• Bender, F. A-M., 2008: A note on the effect of GCM tuning on climate sensitivity. Environ. Res. Lett., 3 , 014001. doi:10.1088/1748-9326/3/1/014001.

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  • Danabasoglu, G., 2004: A comparison of global ocean general circulation model solutions obtained with synchronous and accelerated integration methods. Ocean Modell., 7 , 323341.

    • Search Google Scholar
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  • Gregory, J. M., and Coauthors, 2004: A new method for diagnosing radiative forcing and climate sensitivity. Geophys. Res. Lett., 31 , L03205. doi:10.1029/2003GL018747.

    • Search Google Scholar
    • Export Citation
  • Kiehl, J. T., , C. A. Shields, , J. J. Hack, , and W. D. Collins, 2006: The climate sensitivity of the Community Climate System Model version 3 (CCSM3). J. Climate, 19 , 25842596.

    • Search Google Scholar
    • Export Citation
  • Meehl, G. A., and Coauthors, 2007: Global climate projections. Climate Change 2007: The Physical Scientific Basis, S. Solomon et al., Eds., Cambridge University Press, 747–845.

    • Search Google Scholar
    • Export Citation
  • Senior, C. A., , and J. F. Mitchell, 2000: The time-dependence of climate sensitivity. Geophys. Res. Lett., 27 , 26852688.

  • Stouffer, R. J., 2004: Time scales of climate response. J. Climate, 17 , 209217.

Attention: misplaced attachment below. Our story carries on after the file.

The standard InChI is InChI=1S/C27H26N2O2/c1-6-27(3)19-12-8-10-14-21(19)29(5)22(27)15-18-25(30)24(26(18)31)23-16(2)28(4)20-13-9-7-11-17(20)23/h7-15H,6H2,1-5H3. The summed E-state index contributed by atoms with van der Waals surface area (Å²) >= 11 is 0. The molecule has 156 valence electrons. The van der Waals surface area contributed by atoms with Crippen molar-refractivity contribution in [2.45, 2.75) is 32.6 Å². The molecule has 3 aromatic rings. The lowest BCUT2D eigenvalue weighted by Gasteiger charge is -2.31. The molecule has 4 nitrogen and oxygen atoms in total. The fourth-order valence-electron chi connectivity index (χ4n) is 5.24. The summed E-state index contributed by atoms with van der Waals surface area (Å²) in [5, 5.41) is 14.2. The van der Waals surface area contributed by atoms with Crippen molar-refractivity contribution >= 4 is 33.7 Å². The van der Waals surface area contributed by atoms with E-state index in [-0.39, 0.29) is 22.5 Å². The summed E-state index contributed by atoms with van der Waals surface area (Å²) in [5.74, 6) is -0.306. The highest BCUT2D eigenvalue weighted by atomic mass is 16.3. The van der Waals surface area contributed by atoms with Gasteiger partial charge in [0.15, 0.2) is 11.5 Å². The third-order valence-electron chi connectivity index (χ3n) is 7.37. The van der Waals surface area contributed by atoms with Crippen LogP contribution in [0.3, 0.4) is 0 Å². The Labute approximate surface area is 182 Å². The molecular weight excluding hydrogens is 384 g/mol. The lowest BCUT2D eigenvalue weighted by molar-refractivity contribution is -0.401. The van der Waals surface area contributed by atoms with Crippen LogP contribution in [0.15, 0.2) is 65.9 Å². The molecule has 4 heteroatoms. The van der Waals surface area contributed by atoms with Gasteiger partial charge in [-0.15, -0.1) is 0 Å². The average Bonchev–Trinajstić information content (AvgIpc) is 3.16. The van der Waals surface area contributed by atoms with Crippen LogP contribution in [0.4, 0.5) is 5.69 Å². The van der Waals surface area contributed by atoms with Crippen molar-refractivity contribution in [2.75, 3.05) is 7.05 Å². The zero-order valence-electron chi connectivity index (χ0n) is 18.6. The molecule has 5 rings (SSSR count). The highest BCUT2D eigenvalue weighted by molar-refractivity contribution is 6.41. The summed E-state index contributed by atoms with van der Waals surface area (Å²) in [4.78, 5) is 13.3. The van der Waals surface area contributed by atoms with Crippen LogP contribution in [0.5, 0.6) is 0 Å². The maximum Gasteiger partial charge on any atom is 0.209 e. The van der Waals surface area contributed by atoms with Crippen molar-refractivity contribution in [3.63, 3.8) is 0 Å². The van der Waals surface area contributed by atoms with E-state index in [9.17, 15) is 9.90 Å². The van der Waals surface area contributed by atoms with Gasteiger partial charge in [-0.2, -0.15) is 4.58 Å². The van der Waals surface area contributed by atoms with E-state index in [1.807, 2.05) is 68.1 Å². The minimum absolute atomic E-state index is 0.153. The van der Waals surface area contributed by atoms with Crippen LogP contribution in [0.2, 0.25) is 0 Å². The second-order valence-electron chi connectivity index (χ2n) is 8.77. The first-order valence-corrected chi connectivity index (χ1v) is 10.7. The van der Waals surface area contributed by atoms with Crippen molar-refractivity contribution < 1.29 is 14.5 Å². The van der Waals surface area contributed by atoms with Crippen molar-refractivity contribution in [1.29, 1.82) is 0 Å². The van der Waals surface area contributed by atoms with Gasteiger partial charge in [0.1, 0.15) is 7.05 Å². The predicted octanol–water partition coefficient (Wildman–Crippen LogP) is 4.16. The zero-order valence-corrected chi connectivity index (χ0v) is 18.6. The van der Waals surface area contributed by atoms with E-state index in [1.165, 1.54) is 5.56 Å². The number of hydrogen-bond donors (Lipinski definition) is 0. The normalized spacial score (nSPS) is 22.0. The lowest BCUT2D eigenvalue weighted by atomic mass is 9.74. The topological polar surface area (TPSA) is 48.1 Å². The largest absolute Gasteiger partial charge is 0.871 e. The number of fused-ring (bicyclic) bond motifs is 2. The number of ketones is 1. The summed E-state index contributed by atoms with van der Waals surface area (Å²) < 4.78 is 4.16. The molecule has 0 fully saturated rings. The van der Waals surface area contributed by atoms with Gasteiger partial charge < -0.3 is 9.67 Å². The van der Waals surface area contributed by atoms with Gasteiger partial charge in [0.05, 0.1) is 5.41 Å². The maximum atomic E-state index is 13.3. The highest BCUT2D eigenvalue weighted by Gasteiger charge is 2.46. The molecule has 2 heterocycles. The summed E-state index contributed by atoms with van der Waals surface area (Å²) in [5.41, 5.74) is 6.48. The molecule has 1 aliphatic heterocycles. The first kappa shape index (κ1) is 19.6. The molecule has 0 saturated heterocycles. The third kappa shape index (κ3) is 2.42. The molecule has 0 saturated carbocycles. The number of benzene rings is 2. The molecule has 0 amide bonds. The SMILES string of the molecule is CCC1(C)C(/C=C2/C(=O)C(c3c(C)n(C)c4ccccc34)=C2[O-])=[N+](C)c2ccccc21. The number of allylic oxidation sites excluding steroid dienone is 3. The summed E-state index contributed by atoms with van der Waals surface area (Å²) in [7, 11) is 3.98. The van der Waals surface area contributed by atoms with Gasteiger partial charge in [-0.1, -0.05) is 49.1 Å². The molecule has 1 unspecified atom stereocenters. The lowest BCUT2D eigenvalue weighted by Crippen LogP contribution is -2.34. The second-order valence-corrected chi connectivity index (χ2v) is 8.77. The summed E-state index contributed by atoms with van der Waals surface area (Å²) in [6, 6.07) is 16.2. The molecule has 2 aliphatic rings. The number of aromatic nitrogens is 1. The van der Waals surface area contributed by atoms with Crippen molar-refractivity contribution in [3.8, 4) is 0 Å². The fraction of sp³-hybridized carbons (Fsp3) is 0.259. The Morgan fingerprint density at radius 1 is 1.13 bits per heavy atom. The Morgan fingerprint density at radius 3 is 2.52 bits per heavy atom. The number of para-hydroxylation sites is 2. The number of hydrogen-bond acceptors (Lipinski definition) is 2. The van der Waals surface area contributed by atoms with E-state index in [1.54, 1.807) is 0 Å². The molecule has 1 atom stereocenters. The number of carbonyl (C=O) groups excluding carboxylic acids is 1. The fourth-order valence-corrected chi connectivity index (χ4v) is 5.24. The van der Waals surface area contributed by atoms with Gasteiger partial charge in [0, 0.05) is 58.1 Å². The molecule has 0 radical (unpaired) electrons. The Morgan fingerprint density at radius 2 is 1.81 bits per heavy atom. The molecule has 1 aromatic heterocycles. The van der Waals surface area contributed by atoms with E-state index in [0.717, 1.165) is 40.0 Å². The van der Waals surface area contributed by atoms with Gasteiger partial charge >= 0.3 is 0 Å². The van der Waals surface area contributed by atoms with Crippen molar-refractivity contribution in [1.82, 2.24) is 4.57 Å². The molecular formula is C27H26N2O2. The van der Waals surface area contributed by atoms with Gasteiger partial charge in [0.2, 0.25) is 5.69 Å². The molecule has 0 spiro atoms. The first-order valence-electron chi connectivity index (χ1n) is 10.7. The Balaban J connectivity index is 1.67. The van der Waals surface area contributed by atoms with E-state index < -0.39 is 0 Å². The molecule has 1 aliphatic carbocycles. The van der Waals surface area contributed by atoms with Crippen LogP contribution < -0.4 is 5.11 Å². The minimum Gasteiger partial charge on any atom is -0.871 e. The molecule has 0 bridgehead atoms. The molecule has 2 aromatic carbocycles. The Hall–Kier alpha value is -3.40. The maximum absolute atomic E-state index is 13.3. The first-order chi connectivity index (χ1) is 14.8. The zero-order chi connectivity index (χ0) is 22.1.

• Stouffer, R. J., , and S. Manabe, 1999: Response of a coupled ocean–atmosphere model to increasing atmospheric carbon dioxide: Sensitivity to the rate of increase. J. Climate, 12 , 22242237.

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    • Export Citation
  • Yeager, S. G., , C. A. Shields, , W. G. Large, , and J. J. Hack, 2006: The low-resolution CCSM3. J. Climate, 19 , 25452566.

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    (a) Annual-mean, globally averaged surface heat flux into the ocean, and (b) annual-mean, volume-averaged ocean temperature vs time from the 2 × CO2 (black lines) and control (gray lines) runs.

  • View in gallery

    (a) Annual-mean, globally averaged surface temperature vs time from the 2 × CO2 (black line) and control (gray line) runs, and (b) the difference between the annual-mean surface temperature in the 2 × CO2 run and the years 1001–1500 control run average.

  • View in gallery

    Surface temperature from the end of runs for (a) SOM control and (b) full-depth ocean control, and difference in surface temperature for (c) SOM 2 × CO2 − control and (d) full-depth ocean 2 × CO2 − control.

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    (a) TOA radiative flux against the change in surface temperature from the 2 × CO2 run. The black, dark gray, and light gray dots represent annual-mean data for years 1–1000, 1001–2000, and 2001–3000, respectively. (b) Effective climate sensitivity against years of data (annual mean) used from the 2 × CO2 run.